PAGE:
THE BLUE MOUNTAINS
The Blue Mountains rise from the coastal plains about 65 kilometres west of Sydney. They are composed of sandstone deposited over 170 million years ago that was then pushed up to form a plateau which was subsequently eroded by wind, rain and water leaving spectacular gorges, pinnacles and cliffs. The highest point is about 1100 meters above sea level.
The towering cliffs of these mountains presented a seemly impassable barrier to early european settlers. Even today most parts are only accessible to experienced bushwalkers.
WHY ARE THEY SO BLUE?
The Blue Mountains are covered with eucalyptus trees which constantly release very fine droplets of oil into the atmosphere. These droplets cause the blue light-rays from the sun to be scattered more effectively (knows as Rayliegh Scattering) making the whole area look bluer.
Strine - Australian Slang
Australian Strine consists of words and phrases which:
· have different meanings from other English (like American English or British English),
· we have made up ourselves or
· we have borrowed from Aborigine words or from slang used by early settlers.
The Dandenong Ranges are located approximately 40 kilometers from Melbourne, Victoria, Australia.
The Healesville Sanctuary is a place where you can see Australian native animals in natural bushland surroundings. The sanctuary also carries out research and breeding programs for many endangered animals.
There is a real cool Koala enclosure, platypus tank and snake pit too.
Here is the official web site for the Healesville Sanctuary The Exhibits page is very good.
PUFFING BILLY RAILWAY
It is great fun riding the Puffing Billy Railway as it weaves its way up the mountains. We even get to sit on the windowsills and dangle our legs out the windows. If you look closely you can see some people doing just that. Because its a stream train you get coal dust in your eyes and on your clothes.
When the weather is really dry and there is a danger of bushfires the Puffing Billy 's steam engine isn't used. That's because a spark from its steam engine could start a bushfire. They use a diesel engine instead.
Here is the official web site for the Puffing Billy Railway .
Every year thousands of visitors come to see the tulips at the Tesselaar Tulip farm in Silvan.
There are many other gardens in the Dandenongs too.
Upper Beaconsfield is located 53 kms (33 miles) south-east of Melbourne in the Dandenong Ranges on the southern foothills of the Great Dividing Range.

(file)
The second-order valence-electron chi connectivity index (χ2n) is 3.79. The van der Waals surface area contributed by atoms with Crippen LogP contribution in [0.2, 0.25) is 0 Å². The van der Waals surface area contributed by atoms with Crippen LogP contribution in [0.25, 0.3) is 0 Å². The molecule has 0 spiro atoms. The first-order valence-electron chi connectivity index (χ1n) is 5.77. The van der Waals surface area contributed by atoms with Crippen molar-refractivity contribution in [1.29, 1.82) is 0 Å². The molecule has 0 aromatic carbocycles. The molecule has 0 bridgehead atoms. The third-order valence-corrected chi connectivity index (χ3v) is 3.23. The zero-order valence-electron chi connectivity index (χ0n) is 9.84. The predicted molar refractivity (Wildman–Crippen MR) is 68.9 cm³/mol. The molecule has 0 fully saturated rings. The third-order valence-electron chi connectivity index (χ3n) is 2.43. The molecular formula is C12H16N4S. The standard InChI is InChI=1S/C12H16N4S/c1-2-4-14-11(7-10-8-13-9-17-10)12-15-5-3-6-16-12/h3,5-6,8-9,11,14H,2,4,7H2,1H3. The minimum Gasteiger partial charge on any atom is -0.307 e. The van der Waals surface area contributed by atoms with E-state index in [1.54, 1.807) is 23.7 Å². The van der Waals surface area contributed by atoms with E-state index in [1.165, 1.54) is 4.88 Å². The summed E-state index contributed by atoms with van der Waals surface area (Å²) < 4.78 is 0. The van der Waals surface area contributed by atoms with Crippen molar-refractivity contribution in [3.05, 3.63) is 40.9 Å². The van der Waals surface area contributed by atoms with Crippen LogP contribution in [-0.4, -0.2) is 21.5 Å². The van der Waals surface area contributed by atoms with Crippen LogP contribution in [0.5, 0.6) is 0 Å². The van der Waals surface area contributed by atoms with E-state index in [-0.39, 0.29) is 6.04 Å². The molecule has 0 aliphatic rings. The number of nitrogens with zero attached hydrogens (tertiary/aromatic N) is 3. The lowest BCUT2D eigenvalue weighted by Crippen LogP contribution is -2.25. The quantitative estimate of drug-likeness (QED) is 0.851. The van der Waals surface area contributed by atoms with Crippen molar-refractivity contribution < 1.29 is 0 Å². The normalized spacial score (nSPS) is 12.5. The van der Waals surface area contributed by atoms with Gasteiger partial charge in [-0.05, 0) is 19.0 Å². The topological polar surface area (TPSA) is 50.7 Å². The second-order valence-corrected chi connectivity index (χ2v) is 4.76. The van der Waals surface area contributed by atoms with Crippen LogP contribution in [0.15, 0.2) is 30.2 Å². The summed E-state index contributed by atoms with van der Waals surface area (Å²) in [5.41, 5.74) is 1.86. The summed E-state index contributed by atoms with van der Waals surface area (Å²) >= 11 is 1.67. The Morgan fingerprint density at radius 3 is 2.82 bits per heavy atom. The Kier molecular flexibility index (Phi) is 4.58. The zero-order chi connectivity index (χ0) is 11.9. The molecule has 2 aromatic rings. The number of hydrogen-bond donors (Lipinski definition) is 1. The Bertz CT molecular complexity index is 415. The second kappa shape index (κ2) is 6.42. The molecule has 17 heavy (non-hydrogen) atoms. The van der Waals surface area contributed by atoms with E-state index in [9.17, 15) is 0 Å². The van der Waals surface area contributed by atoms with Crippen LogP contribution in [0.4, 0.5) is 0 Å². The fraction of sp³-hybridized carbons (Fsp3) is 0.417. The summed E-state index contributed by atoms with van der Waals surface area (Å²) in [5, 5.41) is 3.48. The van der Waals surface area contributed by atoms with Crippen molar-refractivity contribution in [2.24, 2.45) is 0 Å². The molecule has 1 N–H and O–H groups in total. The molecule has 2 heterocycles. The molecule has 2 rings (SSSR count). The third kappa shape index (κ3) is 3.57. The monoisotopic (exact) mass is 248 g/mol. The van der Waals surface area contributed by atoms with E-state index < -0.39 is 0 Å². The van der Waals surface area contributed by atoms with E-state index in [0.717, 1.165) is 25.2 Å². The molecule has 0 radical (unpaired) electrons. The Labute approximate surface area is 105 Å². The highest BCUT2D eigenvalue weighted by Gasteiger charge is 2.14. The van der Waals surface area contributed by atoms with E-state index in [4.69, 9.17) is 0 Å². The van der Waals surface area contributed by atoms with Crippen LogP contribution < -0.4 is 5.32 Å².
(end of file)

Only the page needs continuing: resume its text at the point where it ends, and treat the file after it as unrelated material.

Upper Beaconsfield retains much of its rural heritage and atmosphere with tree lined streets, varied eucalyptus forests, wet-lands, fern gullies and secluded creeks.
THE GREAT OCEAN ROAD
The Great Ocean Road starts at Torquay (about 100kms from Melbourne) and winds its way for 180 kms along the south-western coast of Victoria , Australia.
It is one of the most spectacular coastal drives in the world. It winds its ways around ragged cliffs, windswept beaches, and tall buffs and passes through lush mountain rainforest and towering eucalyptus.
The Great Ocean Road was started in 1918 and completed during the Great Depression as a public works project to give returned soldiers and unemployed people work.
Some of the sights along the way are: Bells Beach - a great place to go surfing and where the Bells Surfing Classic is held each Easter. Shipwreck Coast - where the wrecks of over 80 ships lie on the ocean floor. Many ships carrying immigrants to the gold fields of Victoria floundered in the treacherous seas. Lorne - a popular sea side resort in Apollo Bay. Port Campbell National Park - One of the most photographed sections of the road where shear golden limestone cliffs and rock formations withstand the buffeting of fierce seas. Twelve Apostles - (there are only 10 left!) London Bridge (This is what it looked like before one of its spans collapsed) Loch Ard Gorge - where in 1878 the clipper Loch Ard was driven into rocks during a storm with the loss of 52 lives. Otway National Park Port Fairy - a well preserved fishing village which was settled by sealers and whalers back in the 1820s.
Реферат опубликован: 23/05/2009